- Thomas Jefferson: Despite many hypocrisies from his actual life, Jefferson’s writings are beautiful tributes to the power of freedom.
- Ataturk: The powerful, infamous Turkish leader responsible for ushering his nation into a modern era, Ataturk is a highly regarded figure from Muslim and Turkish history.
- Mao Zedong: The leader of the Communist revolution in China, Chairman Mao’s impact on history is on increasing with time.
- Nelson Mandela: After surviving 27 years as a political prisoner, Mandela became South Africa’s first black president beginning the healing process from decades of apartheid.
Writers and Artists
The creative representation of life presented by artists can be more truthful than anything presented by real life. These master writers and artists use characters, brilliant technique and artistic vision to boldly explore timeless questions. Students pursuing an Communication as their major may find these resources valuable insight for their studies.
- Mark Twain: A genuinely clever wit, Mark Twain is best known for penning the classic, “The Adventures of Huckleberry Finn.” Go beyond Twain’s best known works to discover a thinker centuries ahead of his Victorian time.
- George Orwell: Modern audiences are often frightened by the remarkable foresight Orwell demonstrates in his writing. Indispensible phrases such as “big brother” and “doublespeak” were created by Orwell and are perfectly suited to modern society.
- Gabriel Garcia Marquez: This Colombian writer focuses on themes of third world poverty and fantasy. His work is often based in history with elements of the fantastic brilliantly incorporated in the story telling.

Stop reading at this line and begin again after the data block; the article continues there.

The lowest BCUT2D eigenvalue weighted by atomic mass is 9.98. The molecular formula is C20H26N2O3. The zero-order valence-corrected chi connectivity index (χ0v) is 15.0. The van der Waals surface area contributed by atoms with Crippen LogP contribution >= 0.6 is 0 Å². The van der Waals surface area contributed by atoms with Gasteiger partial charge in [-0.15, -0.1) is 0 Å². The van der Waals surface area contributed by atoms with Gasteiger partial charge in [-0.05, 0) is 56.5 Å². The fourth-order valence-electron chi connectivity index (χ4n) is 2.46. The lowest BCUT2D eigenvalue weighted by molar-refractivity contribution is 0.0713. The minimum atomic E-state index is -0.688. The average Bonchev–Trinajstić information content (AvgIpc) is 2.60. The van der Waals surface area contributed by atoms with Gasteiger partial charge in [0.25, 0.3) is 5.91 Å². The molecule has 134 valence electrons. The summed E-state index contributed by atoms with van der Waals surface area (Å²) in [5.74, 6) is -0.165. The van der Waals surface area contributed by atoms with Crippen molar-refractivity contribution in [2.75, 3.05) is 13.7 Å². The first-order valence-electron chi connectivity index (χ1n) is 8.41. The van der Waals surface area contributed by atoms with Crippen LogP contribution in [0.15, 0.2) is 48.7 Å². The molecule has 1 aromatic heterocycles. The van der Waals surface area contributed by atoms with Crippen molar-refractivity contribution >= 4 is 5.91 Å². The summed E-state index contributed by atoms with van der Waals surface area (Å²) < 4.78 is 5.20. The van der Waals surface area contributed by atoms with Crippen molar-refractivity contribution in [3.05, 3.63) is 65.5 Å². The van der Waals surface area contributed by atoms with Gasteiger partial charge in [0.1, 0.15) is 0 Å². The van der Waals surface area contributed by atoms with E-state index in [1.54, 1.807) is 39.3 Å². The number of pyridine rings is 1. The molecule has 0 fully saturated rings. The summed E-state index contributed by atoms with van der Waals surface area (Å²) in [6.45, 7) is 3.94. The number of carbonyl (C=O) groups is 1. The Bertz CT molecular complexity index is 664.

- Albert Camus: This French author brilliantly executed complicated existential philosophies into compelling narratives.
- Khalil Gibran: This Lebanese philosopher, writer and painter was educated in the US before returning to his native land. Gibran’s 1923 book, “The Prophet” was extremely influential on 1960s counterculture.
- Kurt Vonnegut: Zany, sharp and always funny, Vonnegut was one of the truly great science fiction writers of the 20th century. Even better, his works are extremely accessible and easy to read despite being a little whacky.
- Gunter Grass: A German writer who won the 1999 Noble prize for literature, Grass writes literature exploring complex moral issues.
- Marcel Proust: A brilliant French novelist, Proust’s most famous work contains over 2,000 characters over some 3,000 pages. No one could blame you for skimming the volume but the words from this genius are worth enduring.
- Issac Asimov: One of the reasons for the popularity of science fiction during the 20th century, Asimov is best known for writing the “I, Robot” series.
- Arthur Rimbaud: Rimbaud was a French philosopher that influenced the Beat Generation of American writers such as Jack Kerouac and Allen Ginsberg. Something of a prodigy, Rimbaud produced his best known works in his late teens before giving up writing all together at 21.